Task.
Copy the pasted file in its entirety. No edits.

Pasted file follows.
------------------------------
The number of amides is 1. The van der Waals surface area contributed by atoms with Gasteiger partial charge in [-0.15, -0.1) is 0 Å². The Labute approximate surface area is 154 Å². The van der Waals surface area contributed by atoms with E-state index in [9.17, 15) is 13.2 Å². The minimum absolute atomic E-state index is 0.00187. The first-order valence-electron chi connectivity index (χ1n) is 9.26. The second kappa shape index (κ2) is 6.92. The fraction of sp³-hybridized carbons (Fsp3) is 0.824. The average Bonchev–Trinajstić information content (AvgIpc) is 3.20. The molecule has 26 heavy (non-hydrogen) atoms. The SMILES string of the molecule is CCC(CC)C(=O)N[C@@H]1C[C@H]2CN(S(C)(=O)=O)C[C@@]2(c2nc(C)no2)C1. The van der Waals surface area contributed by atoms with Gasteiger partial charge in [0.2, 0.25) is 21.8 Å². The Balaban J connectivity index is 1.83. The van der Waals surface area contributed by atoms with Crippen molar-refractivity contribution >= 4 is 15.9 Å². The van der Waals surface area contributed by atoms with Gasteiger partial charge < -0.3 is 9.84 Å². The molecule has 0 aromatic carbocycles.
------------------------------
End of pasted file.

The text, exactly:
The number of amides is 1. The van der Waals surface area contributed by atoms with Gasteiger partial charge in [-0.15, -0.1) is 0 Å². The Labute approximate surface area is 154 Å². The van der Waals surface area contributed by atoms with E-state index in [9.17, 15) is 13.2 Å². The minimum absolute atomic E-state index is 0.00187. The first-order valence-electron chi connectivity index (χ1n) is 9.26. The second kappa shape index (κ2) is 6.92. The fraction of sp³-hybridized carbons (Fsp3) is 0.824. The average Bonchev–Trinajstić information content (AvgIpc) is 3.20. The molecule has 26 heavy (non-hydrogen) atoms. The SMILES string of the molecule is CCC(CC)C(=O)N[C@@H]1C[C@H]2CN(S(C)(=O)=O)C[C@@]2(c2nc(C)no2)C1. The van der Waals surface area contributed by atoms with Gasteiger partial charge in [0.2, 0.25) is 21.8 Å². The Balaban J connectivity index is 1.83. The van der Waals surface area contributed by atoms with Crippen molar-refractivity contribution >= 4 is 15.9 Å². The van der Waals surface area contributed by atoms with Gasteiger partial charge < -0.3 is 9.84 Å². The molecule has 0 aromatic carbocycles.